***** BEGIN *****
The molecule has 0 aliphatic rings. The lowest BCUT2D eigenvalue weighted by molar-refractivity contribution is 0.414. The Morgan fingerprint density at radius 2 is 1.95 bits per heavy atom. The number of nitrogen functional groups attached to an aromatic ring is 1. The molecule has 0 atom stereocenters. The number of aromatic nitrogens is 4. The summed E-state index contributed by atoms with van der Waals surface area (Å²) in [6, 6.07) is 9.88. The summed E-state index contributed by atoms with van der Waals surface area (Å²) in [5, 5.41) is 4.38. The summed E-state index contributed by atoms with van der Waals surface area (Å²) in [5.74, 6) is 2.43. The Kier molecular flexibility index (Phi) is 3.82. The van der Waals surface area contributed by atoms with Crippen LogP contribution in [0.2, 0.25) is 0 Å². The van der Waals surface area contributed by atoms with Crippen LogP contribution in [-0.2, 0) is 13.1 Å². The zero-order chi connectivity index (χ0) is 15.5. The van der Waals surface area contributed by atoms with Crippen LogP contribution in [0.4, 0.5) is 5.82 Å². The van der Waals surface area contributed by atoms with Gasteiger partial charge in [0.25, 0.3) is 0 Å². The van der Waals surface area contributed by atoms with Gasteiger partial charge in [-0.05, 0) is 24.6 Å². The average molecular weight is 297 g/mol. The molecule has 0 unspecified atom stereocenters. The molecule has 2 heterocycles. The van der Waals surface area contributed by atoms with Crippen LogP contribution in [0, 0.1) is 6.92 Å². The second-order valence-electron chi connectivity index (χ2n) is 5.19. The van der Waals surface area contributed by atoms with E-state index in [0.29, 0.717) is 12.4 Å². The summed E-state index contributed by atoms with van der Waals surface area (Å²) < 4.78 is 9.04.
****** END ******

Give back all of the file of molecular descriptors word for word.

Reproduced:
The molecule has 0 aliphatic rings. The lowest BCUT2D eigenvalue weighted by molar-refractivity contribution is 0.414. The Morgan fingerprint density at radius 2 is 1.95 bits per heavy atom. The number of nitrogen functional groups attached to an aromatic ring is 1. The molecule has 0 atom stereocenters. The number of aromatic nitrogens is 4. The summed E-state index contributed by atoms with van der Waals surface area (Å²) in [6, 6.07) is 9.88. The summed E-state index contributed by atoms with van der Waals surface area (Å²) in [5, 5.41) is 4.38. The summed E-state index contributed by atoms with van der Waals surface area (Å²) in [5.74, 6) is 2.43. The Kier molecular flexibility index (Phi) is 3.82. The van der Waals surface area contributed by atoms with Crippen LogP contribution in [0.2, 0.25) is 0 Å². The van der Waals surface area contributed by atoms with Crippen LogP contribution in [-0.2, 0) is 13.1 Å². The zero-order chi connectivity index (χ0) is 15.5. The van der Waals surface area contributed by atoms with Crippen LogP contribution in [0.4, 0.5) is 5.82 Å². The van der Waals surface area contributed by atoms with Gasteiger partial charge in [0.25, 0.3) is 0 Å². The van der Waals surface area contributed by atoms with Gasteiger partial charge in [-0.05, 0) is 24.6 Å². The average molecular weight is 297 g/mol. The molecule has 0 unspecified atom stereocenters. The molecule has 2 heterocycles. The van der Waals surface area contributed by atoms with Crippen LogP contribution in [0, 0.1) is 6.92 Å². The second-order valence-electron chi connectivity index (χ2n) is 5.19. The van der Waals surface area contributed by atoms with E-state index in [0.29, 0.717) is 12.4 Å². The summed E-state index contributed by atoms with van der Waals surface area (Å²) < 4.78 is 9.04.